Network Communications and Protocols

AMIT Kr. BHARDWAJ, LMTSOM

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Objectives
• Explain the function of protocols in a network • Describe common protocol suites

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Protocols
• Strictly speaking, protocols are the rules and procedures for communicating
– For two computers to communicate, they must speak the same language and agree on the rules of communication

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The Function of Protocols
• As protocols serve their functions in the OSI model, they might work at one or many layers • When a set of protocols works cooperatively, it’s called a protocol stack or protocol suite
– The most common protocol stack is TCP/IP, the Internet protocol suite – IPX/SPX, used in older versions of Novell NetWare, is disappearing as companies upgrade to newer versions of NetWare – Levels of a protocol stack map to their functions in the OSI model
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Connectionless Versus Connection-Oriented Protocols
• Protocols that use connectionless delivery place data on the network and assume it will get through • Connection-oriented protocols are more reliable and, consequently, slower
• In a connection, data is sent in an orderly fashion

– Connectionless protocols aren’t entirely reliable – Are fast: little overhead, don’t waste time establishing/managing/tearing down connections

– Two computers establish a connection before data transfer begins – Ensures that all data is received and is accurate, or that suitable error messages are generated

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Routable Versus Nonroutable Protocols
• The network layer (OSI) is responsible for moving data across multiple networks
– Routers are responsible for routing process

• Protocol suites that function at Network layer are routable or routed protocols; otherwise, they are called nonroutable
– TCP/IP and IPX/SPX are routable protocols – An older and nearly obsolete protocol, NetBEUI, is a nonroutable protocol that works well in small networks, but its performance drops considerably as a network grows

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Protocols in a Layered Architecture

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Protocols in a Layered Architecture (continued)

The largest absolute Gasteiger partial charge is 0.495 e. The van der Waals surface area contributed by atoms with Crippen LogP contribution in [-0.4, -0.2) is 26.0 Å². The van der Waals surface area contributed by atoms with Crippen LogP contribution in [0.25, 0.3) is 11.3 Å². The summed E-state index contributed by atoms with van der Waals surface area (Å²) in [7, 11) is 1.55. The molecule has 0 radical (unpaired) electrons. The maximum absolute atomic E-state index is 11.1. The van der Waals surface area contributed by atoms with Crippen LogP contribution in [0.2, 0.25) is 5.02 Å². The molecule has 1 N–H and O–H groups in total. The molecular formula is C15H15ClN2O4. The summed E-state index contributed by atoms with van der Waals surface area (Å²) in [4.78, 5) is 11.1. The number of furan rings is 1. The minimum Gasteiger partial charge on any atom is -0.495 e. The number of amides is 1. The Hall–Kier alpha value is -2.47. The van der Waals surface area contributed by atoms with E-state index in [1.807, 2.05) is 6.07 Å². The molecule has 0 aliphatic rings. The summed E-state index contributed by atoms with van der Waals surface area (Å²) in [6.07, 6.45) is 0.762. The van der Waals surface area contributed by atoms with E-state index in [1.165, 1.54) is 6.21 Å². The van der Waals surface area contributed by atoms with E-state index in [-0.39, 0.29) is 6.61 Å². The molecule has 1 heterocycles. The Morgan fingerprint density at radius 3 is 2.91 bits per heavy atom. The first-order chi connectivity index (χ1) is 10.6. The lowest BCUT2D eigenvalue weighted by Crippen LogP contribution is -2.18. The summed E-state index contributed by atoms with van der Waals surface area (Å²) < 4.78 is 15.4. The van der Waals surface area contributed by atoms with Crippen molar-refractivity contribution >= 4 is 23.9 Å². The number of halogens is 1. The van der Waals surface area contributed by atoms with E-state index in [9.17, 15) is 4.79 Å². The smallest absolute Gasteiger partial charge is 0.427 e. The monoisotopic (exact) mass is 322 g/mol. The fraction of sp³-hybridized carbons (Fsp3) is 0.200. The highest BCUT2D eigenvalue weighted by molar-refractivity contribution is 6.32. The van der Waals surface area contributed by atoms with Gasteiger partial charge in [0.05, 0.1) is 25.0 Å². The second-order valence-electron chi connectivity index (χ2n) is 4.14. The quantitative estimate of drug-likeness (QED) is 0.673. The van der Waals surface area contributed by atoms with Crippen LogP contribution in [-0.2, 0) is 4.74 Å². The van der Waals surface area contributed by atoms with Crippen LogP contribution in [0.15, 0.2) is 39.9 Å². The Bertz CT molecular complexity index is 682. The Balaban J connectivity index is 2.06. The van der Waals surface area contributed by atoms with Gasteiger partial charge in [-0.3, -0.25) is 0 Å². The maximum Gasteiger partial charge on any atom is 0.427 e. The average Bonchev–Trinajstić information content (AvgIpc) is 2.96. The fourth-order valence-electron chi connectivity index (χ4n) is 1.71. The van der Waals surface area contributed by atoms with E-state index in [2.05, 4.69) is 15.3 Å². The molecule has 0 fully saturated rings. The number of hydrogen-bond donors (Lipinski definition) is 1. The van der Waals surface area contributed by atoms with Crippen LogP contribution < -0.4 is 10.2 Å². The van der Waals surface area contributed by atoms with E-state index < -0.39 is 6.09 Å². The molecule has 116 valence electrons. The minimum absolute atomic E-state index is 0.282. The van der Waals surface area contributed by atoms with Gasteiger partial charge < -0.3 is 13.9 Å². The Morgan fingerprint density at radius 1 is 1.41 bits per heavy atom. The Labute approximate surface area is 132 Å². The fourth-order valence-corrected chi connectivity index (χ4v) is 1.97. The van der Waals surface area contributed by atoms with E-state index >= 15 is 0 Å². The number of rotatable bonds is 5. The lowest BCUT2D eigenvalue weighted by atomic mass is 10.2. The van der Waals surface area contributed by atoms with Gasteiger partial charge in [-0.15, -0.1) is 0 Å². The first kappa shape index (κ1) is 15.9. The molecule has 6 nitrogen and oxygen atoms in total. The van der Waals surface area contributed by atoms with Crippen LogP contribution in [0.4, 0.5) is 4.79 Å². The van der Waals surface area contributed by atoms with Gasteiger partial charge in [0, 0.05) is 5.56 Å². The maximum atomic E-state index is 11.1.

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Network Protocols
• Some popular network protocols include:
– Internet Protocol version 4 (IPv4 or simply IP)
• Provides addressing and routing information

– Internetwork Packet Exchange (IPX)
• Novell’s protocol for packet routing and forwarding • Belongs to the IPX/SPX protocol suite • Serves many of the same functions as TCP/IP’s IP

– Internet Protocol version 6 (IPv6)
• A new version of IP that’s being implemented on many current networking devices and operating systems
– Addresses some weaknesses of IPv4

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Transport Protocols
• Transport protocols can be connectionoriented (reliable) or connectionless (besteffort) delivery
– Transmission Control Protocol (TCP)
• Responsible for reliable data delivery in TCP/IP

– Sequential Packet Exchange (SPX)
• Novell’s connection-oriented protocol used to guarantee data delivery

– NetBIOS/NetBEUI
• NetBIOS establishes/manages communications between computers and provides naming services • NetBEUI provides data transport services for these communications
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Application Protocols
• Application protocols provide services to client applications
– Simple Mail Transport Protocol (SMTP) in TCP/IP – File Transfer Protocol (FTP) in TCP/IP – Simple Network Management Protocol (SNMP)
• Manages and monitors network devices (TCP/IP)

– NetWare Core Protocol (NCP)
• Novell’s client shells and redirectors

– AppleTalk File Protocol (AFP)
• Apple’s remote file-management protocol

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Common Protocol Suites
• Because most protocols contain a combination of components, these components are usually bundled as a protocol suite